Stage 0 OA is classified as “normal” knee health. The knee joint shows no signs of OA and the joint functions without any impairment or pain.
A person with stage 1 OA is showing very minor bone spur growth. Bone spurs are boney growths that often develop where bones meet each other in the joint.
Stage 2 OA of the knee is considered a “mild” stage of the condition. X-rays of knee joints in this stage will reveal greater bone spur growth, but the cartilage is usually still at a healthy size, i.e. the space between the bones is normal, and the bones are not rubbing or scraping one another.
Stage 3 OA is classified as “moderate” OA. In this stage, the cartilage between bones shows obvious damage, and the space between the bones begins to narrow. People with stage 3 OA of the knee are likely to experience frequent pain when walking, running, bending, or kneeling.
Stage 4 OA is considered “severe.” People in stage 4 OA of the knee experience great pain and discomfort when they walk or move the joint.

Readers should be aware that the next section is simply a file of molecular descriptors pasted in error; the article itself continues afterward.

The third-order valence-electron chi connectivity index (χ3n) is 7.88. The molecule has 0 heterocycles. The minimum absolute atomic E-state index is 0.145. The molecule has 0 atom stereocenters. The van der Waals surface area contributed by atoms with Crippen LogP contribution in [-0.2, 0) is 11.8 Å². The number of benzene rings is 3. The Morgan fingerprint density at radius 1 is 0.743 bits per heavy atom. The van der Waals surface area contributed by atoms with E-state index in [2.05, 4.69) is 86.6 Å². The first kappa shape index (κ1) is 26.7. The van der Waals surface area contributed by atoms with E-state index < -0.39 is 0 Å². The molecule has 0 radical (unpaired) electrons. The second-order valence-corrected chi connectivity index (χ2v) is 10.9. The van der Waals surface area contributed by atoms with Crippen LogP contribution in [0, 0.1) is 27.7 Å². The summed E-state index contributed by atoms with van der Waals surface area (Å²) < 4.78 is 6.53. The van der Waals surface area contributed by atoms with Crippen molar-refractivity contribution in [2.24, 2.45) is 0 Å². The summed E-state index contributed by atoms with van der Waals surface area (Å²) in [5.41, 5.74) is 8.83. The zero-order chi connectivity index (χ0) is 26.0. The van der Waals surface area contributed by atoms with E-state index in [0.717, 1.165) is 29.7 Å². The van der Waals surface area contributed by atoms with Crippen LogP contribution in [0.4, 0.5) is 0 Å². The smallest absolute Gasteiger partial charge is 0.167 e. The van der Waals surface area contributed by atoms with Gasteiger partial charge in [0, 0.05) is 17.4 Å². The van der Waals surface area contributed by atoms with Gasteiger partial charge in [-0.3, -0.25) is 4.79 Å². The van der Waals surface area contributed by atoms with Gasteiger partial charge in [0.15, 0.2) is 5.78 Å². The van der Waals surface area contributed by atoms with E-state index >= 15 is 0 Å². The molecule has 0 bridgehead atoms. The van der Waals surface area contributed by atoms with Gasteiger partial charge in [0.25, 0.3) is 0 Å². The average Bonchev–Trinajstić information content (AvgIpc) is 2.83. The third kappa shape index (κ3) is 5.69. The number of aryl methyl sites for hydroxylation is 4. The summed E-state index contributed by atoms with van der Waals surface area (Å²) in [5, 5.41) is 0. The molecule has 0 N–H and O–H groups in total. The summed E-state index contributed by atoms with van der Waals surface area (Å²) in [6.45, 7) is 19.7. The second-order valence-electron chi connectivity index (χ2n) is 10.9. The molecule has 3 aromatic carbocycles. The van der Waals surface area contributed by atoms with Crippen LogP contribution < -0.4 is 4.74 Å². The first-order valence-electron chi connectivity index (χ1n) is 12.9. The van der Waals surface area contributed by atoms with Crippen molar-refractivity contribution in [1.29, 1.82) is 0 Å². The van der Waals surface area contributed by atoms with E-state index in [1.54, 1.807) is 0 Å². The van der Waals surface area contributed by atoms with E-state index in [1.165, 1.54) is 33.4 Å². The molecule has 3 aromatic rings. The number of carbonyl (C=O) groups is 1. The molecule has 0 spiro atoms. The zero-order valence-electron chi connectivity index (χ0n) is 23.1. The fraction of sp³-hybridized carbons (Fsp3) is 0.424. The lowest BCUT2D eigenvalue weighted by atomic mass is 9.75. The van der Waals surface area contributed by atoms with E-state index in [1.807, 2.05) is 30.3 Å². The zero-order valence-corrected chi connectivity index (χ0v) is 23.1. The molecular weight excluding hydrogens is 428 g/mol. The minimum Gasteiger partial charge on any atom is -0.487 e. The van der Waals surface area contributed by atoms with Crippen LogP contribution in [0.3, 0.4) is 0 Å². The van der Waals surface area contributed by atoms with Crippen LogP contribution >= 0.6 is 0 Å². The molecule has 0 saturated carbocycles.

That’s because the joint space between bones is dramatically reduced—the cartilage is almost completely gone, leaving the joint stiff and possibly immobile. The synovial fluid is decreased dramatically, and it no longer helps reduce the friction among the moving parts of a joint.
Bone realignment surgery, or osteotomy, is one option for people with severe OA of the knee. During this surgery, a surgeon cuts the bone above or below the knee to shorten it, lengthen it, or change its alignment.
Side effects of this surgery include infections at the incision site and blood clots. Recovery from this procedure takes several weeks or months and requires extensive physical and occupational therapy.
It is possible that replacing your arthritic knee won’t be the end of your OA knee problems. You may need additional surgeries or even another knee replacement during your lifetime, but with the newer knees, it may last for decades.